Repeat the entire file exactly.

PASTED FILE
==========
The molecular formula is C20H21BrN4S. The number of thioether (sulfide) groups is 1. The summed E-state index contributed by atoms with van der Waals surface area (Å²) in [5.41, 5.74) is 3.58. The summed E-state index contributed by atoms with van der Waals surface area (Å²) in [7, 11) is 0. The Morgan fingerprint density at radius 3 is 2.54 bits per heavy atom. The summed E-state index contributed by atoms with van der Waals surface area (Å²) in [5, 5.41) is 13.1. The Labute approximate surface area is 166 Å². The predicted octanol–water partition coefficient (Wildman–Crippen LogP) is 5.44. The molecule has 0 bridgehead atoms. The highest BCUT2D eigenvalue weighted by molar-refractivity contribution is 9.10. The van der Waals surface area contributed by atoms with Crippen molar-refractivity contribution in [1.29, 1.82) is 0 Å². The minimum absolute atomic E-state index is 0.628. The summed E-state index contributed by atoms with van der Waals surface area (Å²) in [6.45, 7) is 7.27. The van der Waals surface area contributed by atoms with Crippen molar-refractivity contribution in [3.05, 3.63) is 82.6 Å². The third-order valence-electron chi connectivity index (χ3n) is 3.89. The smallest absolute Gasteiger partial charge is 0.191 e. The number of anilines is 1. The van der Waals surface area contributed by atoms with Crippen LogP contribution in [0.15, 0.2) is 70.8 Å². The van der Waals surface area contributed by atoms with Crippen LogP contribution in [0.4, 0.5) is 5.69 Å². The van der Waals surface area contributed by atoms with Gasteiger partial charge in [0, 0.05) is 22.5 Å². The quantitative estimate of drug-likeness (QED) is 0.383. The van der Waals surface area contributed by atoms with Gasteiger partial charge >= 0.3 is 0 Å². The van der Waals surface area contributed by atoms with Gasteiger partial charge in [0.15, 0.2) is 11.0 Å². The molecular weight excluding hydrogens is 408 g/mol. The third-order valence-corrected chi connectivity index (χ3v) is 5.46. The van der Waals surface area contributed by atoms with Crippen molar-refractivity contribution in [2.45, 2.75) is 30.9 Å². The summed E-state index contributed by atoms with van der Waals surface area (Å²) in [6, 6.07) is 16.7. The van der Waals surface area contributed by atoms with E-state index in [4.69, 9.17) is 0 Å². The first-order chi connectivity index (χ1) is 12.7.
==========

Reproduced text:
The molecular formula is C20H21BrN4S. The number of thioether (sulfide) groups is 1. The summed E-state index contributed by atoms with van der Waals surface area (Å²) in [5.41, 5.74) is 3.58. The summed E-state index contributed by atoms with van der Waals surface area (Å²) in [7, 11) is 0. The Morgan fingerprint density at radius 3 is 2.54 bits per heavy atom. The summed E-state index contributed by atoms with van der Waals surface area (Å²) in [5, 5.41) is 13.1. The Labute approximate surface area is 166 Å². The predicted octanol–water partition coefficient (Wildman–Crippen LogP) is 5.44. The molecule has 0 bridgehead atoms. The highest BCUT2D eigenvalue weighted by molar-refractivity contribution is 9.10. The van der Waals surface area contributed by atoms with Crippen molar-refractivity contribution in [1.29, 1.82) is 0 Å². The minimum absolute atomic E-state index is 0.628. The summed E-state index contributed by atoms with van der Waals surface area (Å²) in [6.45, 7) is 7.27. The van der Waals surface area contributed by atoms with Crippen molar-refractivity contribution in [3.05, 3.63) is 82.6 Å². The third-order valence-electron chi connectivity index (χ3n) is 3.89. The smallest absolute Gasteiger partial charge is 0.191 e. The number of anilines is 1. The van der Waals surface area contributed by atoms with Crippen LogP contribution in [0.15, 0.2) is 70.8 Å². The van der Waals surface area contributed by atoms with Crippen LogP contribution in [0.4, 0.5) is 5.69 Å². The van der Waals surface area contributed by atoms with Gasteiger partial charge in [0, 0.05) is 22.5 Å². The quantitative estimate of drug-likeness (QED) is 0.383. The van der Waals surface area contributed by atoms with Gasteiger partial charge >= 0.3 is 0 Å². The van der Waals surface area contributed by atoms with Gasteiger partial charge in [0.15, 0.2) is 11.0 Å². The molecular weight excluding hydrogens is 408 g/mol. The third-order valence-corrected chi connectivity index (χ3v) is 5.46. The van der Waals surface area contributed by atoms with Crippen molar-refractivity contribution in [2.45, 2.75) is 30.9 Å². The summed E-state index contributed by atoms with van der Waals surface area (Å²) in [6, 6.07) is 16.7. The van der Waals surface area contributed by atoms with E-state index in [4.69, 9.17) is 0 Å². The first-order chi connectivity index (χ1) is 12.7.